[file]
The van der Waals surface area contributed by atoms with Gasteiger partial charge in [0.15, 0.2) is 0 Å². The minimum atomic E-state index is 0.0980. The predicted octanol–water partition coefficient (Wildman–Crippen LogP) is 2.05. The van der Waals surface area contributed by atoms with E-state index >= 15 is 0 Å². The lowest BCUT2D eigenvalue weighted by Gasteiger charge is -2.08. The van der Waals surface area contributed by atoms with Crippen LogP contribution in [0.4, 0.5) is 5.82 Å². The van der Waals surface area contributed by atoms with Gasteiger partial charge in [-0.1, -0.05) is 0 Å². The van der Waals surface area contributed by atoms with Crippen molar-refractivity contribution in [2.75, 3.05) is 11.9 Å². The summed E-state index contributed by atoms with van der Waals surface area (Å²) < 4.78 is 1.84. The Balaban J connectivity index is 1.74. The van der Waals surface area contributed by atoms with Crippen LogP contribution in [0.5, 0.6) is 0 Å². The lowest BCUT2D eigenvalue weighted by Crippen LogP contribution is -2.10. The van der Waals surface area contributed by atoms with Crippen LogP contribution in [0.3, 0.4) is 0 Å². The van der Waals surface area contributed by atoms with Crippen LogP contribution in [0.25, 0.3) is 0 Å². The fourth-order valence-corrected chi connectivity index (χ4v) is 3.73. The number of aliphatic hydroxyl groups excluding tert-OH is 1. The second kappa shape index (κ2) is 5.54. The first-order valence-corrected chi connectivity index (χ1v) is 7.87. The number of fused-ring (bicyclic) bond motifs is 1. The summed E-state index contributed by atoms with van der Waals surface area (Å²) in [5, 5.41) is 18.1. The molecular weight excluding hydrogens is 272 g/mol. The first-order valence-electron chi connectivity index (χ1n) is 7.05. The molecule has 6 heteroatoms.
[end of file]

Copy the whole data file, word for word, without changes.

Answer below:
The van der Waals surface area contributed by atoms with Gasteiger partial charge in [0.15, 0.2) is 0 Å². The minimum atomic E-state index is 0.0980. The predicted octanol–water partition coefficient (Wildman–Crippen LogP) is 2.05. The van der Waals surface area contributed by atoms with E-state index >= 15 is 0 Å². The lowest BCUT2D eigenvalue weighted by Gasteiger charge is -2.08. The van der Waals surface area contributed by atoms with Crippen LogP contribution in [0.4, 0.5) is 5.82 Å². The van der Waals surface area contributed by atoms with Gasteiger partial charge in [-0.1, -0.05) is 0 Å². The van der Waals surface area contributed by atoms with Crippen molar-refractivity contribution in [2.75, 3.05) is 11.9 Å². The summed E-state index contributed by atoms with van der Waals surface area (Å²) < 4.78 is 1.84. The Balaban J connectivity index is 1.74. The van der Waals surface area contributed by atoms with Crippen LogP contribution in [0.5, 0.6) is 0 Å². The lowest BCUT2D eigenvalue weighted by Crippen LogP contribution is -2.10. The van der Waals surface area contributed by atoms with Crippen LogP contribution in [0.3, 0.4) is 0 Å². The van der Waals surface area contributed by atoms with Crippen LogP contribution in [0.25, 0.3) is 0 Å². The fourth-order valence-corrected chi connectivity index (χ4v) is 3.73. The number of aliphatic hydroxyl groups excluding tert-OH is 1. The second kappa shape index (κ2) is 5.54. The first-order valence-corrected chi connectivity index (χ1v) is 7.87. The number of fused-ring (bicyclic) bond motifs is 1. The summed E-state index contributed by atoms with van der Waals surface area (Å²) in [5, 5.41) is 18.1. The molecular weight excluding hydrogens is 272 g/mol. The first-order valence-electron chi connectivity index (χ1n) is 7.05. The molecule has 6 heteroatoms.